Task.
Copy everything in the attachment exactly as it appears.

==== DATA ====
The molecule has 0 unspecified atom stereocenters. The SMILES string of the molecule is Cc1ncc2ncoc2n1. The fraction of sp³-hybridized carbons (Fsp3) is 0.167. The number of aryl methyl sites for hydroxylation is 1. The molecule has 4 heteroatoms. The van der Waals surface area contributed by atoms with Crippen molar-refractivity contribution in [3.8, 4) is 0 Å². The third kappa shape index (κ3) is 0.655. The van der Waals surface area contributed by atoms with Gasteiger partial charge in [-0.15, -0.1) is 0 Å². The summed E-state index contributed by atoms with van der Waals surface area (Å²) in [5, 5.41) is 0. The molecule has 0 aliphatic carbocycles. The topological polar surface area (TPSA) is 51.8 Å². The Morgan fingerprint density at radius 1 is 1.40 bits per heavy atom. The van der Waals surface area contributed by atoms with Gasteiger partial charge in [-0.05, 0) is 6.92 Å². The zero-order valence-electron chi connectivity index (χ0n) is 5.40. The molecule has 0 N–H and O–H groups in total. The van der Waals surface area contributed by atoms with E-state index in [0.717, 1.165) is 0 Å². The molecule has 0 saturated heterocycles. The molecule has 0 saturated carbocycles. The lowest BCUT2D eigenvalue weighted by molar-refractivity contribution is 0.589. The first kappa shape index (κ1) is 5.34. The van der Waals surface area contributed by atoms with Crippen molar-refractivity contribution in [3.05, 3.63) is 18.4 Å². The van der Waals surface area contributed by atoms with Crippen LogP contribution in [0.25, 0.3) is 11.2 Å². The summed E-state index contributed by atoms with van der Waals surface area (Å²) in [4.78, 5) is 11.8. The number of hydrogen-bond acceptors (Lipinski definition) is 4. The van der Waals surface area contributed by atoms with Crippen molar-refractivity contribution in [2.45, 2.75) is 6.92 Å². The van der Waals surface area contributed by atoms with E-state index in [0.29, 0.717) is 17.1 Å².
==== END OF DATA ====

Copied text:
The molecule has 0 unspecified atom stereocenters. The SMILES string of the molecule is Cc1ncc2ncoc2n1. The fraction of sp³-hybridized carbons (Fsp3) is 0.167. The number of aryl methyl sites for hydroxylation is 1. The molecule has 4 heteroatoms. The van der Waals surface area contributed by atoms with Crippen molar-refractivity contribution in [3.8, 4) is 0 Å². The third kappa shape index (κ3) is 0.655. The van der Waals surface area contributed by atoms with Gasteiger partial charge in [-0.15, -0.1) is 0 Å². The summed E-state index contributed by atoms with van der Waals surface area (Å²) in [5, 5.41) is 0. The molecule has 0 aliphatic carbocycles. The topological polar surface area (TPSA) is 51.8 Å². The Morgan fingerprint density at radius 1 is 1.40 bits per heavy atom. The van der Waals surface area contributed by atoms with Gasteiger partial charge in [-0.05, 0) is 6.92 Å². The zero-order valence-electron chi connectivity index (χ0n) is 5.40. The molecule has 0 N–H and O–H groups in total. The van der Waals surface area contributed by atoms with E-state index in [0.717, 1.165) is 0 Å². The molecule has 0 saturated heterocycles. The molecule has 0 saturated carbocycles. The lowest BCUT2D eigenvalue weighted by molar-refractivity contribution is 0.589. The first kappa shape index (κ1) is 5.34. The van der Waals surface area contributed by atoms with Crippen molar-refractivity contribution in [3.05, 3.63) is 18.4 Å². The van der Waals surface area contributed by atoms with Crippen LogP contribution in [0.25, 0.3) is 11.2 Å². The summed E-state index contributed by atoms with van der Waals surface area (Å²) in [4.78, 5) is 11.8. The number of hydrogen-bond acceptors (Lipinski definition) is 4. The van der Waals surface area contributed by atoms with Crippen molar-refractivity contribution in [2.45, 2.75) is 6.92 Å². The van der Waals surface area contributed by atoms with E-state index in [0.29, 0.717) is 17.1 Å².